New law brings Greece in line with rest of Europe
Kerin Hope’s article on the Financial Times webpage today, concerning the amendments to the Greek penal codes (“Greek law change viewed as backtracking on money laundering”, November 14), is entirely misleading.
The amendment in question took place in order for Greek criminal law to be fully aligned with the European Convention on Human Rights and with the EU Charter of Fundamental Rights.
Prior to the amendment any citizen could be deprived of his/her property for an indefinite period of time without any charges having been pressed, merely through a decision of a single prosecutor.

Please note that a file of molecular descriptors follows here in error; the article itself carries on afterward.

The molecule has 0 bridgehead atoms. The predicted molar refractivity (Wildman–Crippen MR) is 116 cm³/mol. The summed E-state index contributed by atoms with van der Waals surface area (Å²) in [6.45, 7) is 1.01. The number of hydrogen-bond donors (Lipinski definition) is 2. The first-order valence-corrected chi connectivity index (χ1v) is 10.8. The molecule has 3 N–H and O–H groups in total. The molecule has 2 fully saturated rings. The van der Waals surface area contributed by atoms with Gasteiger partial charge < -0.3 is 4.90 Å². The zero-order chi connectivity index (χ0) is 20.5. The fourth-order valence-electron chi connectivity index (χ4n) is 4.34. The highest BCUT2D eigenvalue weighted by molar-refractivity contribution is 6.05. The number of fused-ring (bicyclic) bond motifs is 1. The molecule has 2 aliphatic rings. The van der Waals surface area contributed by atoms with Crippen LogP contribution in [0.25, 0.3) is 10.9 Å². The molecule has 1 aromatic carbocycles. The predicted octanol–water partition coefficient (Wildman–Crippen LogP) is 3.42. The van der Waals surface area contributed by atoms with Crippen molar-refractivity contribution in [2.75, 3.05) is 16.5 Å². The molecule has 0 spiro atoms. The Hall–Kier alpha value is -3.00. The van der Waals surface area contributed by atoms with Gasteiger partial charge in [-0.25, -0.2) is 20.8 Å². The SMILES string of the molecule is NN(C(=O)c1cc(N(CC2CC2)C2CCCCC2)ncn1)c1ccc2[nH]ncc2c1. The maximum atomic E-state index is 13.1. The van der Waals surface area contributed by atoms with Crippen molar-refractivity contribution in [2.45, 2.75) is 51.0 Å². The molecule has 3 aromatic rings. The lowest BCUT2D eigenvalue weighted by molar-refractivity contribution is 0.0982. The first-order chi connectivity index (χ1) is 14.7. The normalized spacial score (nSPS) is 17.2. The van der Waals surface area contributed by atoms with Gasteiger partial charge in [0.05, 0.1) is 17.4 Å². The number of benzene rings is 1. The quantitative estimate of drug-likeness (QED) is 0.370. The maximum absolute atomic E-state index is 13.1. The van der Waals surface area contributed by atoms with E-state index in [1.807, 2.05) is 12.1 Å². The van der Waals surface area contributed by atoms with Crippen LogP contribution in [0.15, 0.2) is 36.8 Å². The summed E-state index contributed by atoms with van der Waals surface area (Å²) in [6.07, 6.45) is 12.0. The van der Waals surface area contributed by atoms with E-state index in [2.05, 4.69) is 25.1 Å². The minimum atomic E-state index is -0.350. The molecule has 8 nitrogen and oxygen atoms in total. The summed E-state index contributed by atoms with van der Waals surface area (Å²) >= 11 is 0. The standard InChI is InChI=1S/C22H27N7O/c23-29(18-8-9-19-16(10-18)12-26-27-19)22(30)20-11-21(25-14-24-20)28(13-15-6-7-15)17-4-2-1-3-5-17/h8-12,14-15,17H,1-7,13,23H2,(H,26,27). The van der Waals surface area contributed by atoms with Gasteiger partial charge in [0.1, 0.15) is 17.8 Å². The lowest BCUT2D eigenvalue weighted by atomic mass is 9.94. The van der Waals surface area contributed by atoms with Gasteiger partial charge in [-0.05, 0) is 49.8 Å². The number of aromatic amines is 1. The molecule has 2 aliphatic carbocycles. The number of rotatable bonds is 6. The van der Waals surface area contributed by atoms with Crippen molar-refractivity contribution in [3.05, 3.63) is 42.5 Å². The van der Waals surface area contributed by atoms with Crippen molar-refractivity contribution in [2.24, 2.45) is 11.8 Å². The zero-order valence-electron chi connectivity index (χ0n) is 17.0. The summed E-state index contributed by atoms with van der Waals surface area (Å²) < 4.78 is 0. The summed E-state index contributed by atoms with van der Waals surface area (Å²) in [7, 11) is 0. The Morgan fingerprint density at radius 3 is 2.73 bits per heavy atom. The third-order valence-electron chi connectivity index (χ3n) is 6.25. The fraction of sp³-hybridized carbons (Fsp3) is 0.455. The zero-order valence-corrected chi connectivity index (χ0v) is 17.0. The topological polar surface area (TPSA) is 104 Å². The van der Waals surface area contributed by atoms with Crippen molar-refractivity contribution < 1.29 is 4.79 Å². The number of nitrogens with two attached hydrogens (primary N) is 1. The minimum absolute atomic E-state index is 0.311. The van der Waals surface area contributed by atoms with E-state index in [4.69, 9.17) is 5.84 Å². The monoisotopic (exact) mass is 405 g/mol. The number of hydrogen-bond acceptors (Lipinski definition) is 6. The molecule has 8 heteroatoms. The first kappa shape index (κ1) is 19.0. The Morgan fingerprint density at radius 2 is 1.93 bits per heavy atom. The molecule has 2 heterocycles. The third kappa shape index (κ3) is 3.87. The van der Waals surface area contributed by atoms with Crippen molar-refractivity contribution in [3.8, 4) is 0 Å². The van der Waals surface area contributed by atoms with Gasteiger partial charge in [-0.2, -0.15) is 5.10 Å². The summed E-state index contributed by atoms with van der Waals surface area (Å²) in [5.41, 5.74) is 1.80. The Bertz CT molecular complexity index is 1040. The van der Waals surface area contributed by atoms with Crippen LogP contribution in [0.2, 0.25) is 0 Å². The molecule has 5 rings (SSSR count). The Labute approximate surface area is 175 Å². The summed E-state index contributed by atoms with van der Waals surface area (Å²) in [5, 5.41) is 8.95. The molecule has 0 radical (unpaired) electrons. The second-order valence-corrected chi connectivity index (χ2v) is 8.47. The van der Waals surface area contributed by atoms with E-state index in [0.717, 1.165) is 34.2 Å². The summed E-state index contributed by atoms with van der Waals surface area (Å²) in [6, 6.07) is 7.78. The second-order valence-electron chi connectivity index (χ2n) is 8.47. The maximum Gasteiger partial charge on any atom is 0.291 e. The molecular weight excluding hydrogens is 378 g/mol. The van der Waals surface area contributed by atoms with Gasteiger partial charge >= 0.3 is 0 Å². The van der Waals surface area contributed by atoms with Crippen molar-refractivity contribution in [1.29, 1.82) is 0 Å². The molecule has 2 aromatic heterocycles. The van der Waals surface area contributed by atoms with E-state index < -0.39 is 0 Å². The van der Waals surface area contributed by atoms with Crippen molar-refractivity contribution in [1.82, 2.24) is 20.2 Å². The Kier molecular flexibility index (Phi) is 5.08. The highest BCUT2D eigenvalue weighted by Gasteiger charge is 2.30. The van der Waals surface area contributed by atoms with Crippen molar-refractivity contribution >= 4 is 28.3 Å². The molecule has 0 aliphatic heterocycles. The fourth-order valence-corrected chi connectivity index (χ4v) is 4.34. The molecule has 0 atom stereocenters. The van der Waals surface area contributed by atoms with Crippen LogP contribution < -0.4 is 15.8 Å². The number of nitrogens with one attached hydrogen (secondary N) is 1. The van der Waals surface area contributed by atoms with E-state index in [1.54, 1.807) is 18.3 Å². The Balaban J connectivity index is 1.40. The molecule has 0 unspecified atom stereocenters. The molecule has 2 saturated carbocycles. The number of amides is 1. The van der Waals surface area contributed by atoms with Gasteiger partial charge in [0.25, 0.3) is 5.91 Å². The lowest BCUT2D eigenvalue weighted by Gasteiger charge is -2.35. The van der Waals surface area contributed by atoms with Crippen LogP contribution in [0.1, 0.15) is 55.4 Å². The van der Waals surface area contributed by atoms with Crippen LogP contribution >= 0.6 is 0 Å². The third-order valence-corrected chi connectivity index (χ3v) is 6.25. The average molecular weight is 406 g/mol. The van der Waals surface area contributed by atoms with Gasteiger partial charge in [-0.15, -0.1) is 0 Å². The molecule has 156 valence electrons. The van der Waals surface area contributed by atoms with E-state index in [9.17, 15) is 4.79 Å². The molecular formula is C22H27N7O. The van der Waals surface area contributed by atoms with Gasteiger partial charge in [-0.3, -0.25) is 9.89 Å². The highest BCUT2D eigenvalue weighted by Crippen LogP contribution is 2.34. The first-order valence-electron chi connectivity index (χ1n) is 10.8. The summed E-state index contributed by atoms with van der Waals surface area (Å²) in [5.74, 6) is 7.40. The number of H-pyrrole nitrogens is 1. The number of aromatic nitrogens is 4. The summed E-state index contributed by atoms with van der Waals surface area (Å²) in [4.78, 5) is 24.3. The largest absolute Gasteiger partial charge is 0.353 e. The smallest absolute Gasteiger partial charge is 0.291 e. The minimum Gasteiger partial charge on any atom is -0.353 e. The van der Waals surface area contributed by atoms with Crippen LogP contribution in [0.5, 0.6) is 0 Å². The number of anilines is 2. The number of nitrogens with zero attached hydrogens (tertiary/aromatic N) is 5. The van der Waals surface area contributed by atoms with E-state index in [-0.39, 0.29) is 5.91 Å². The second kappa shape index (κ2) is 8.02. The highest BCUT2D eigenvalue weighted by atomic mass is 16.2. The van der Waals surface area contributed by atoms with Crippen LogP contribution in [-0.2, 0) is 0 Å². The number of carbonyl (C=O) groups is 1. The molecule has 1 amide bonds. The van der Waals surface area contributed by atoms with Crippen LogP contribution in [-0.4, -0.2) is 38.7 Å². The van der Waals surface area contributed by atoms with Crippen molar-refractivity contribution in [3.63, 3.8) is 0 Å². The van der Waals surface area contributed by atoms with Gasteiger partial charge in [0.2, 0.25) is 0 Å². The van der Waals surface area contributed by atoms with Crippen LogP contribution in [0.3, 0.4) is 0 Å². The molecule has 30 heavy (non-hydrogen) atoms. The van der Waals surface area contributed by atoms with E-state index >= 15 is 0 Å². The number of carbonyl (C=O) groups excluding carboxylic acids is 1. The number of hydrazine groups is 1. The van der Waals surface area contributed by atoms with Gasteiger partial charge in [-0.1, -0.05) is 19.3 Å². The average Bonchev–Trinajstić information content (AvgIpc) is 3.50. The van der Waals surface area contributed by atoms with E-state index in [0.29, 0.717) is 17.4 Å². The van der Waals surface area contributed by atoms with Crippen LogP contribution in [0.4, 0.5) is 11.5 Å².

Due to structural deficiencies and a defensive attitude on the part of the prosecutors to avoid potential accusations for releasing assets, prior law might lead to all citizens suffering undue property restrictions without any charges against them, which would amount to a violation of the rule of law unknown to European legal systems.
Further, the article underestimates the overriding fact that the new law provides that within a time limit of three months from its entry into effect, a judicial council composed of three high ranking judges will decide for pending cases whether to press charges and maintain property restrictions or otherwise release assets from unnecessary state burdens.
-George Gerapetritis, Minister of State, Greece